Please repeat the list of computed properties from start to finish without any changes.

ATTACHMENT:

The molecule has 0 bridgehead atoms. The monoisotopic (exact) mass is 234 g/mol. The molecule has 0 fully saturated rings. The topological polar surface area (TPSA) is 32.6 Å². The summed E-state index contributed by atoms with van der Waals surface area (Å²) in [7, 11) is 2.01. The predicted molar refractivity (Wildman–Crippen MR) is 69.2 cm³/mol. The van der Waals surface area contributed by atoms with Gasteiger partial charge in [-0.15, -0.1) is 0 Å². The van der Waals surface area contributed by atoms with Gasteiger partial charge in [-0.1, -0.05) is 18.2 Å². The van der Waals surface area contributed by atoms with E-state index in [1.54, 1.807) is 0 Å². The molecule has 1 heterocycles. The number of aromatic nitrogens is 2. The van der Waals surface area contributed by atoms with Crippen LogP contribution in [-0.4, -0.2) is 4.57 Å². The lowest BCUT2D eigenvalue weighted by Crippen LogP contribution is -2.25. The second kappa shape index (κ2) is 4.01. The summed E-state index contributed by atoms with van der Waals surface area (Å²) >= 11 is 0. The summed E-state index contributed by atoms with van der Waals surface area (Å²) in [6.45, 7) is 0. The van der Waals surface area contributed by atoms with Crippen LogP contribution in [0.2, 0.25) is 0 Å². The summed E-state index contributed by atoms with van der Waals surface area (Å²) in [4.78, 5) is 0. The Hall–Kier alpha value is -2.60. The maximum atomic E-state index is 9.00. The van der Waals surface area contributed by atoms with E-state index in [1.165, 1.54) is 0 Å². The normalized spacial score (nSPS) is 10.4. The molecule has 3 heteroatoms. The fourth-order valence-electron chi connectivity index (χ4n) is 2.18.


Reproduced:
The molecule has 0 bridgehead atoms. The monoisotopic (exact) mass is 234 g/mol. The molecule has 0 fully saturated rings. The topological polar surface area (TPSA) is 32.6 Å². The summed E-state index contributed by atoms with van der Waals surface area (Å²) in [7, 11) is 2.01. The predicted molar refractivity (Wildman–Crippen MR) is 69.2 cm³/mol. The van der Waals surface area contributed by atoms with Gasteiger partial charge in [-0.15, -0.1) is 0 Å². The van der Waals surface area contributed by atoms with Gasteiger partial charge in [-0.1, -0.05) is 18.2 Å². The van der Waals surface area contributed by atoms with E-state index in [1.54, 1.807) is 0 Å². The molecule has 1 heterocycles. The number of aromatic nitrogens is 2. The van der Waals surface area contributed by atoms with Crippen LogP contribution in [-0.4, -0.2) is 4.57 Å². The lowest BCUT2D eigenvalue weighted by Crippen LogP contribution is -2.25. The second kappa shape index (κ2) is 4.01. The summed E-state index contributed by atoms with van der Waals surface area (Å²) >= 11 is 0. The summed E-state index contributed by atoms with van der Waals surface area (Å²) in [6.45, 7) is 0. The van der Waals surface area contributed by atoms with Crippen LogP contribution in [0.2, 0.25) is 0 Å². The summed E-state index contributed by atoms with van der Waals surface area (Å²) in [4.78, 5) is 0. The Hall–Kier alpha value is -2.60. The maximum atomic E-state index is 9.00. The van der Waals surface area contributed by atoms with E-state index in [1.165, 1.54) is 0 Å². The normalized spacial score (nSPS) is 10.4. The molecule has 3 heteroatoms. The fourth-order valence-electron chi connectivity index (χ4n) is 2.18.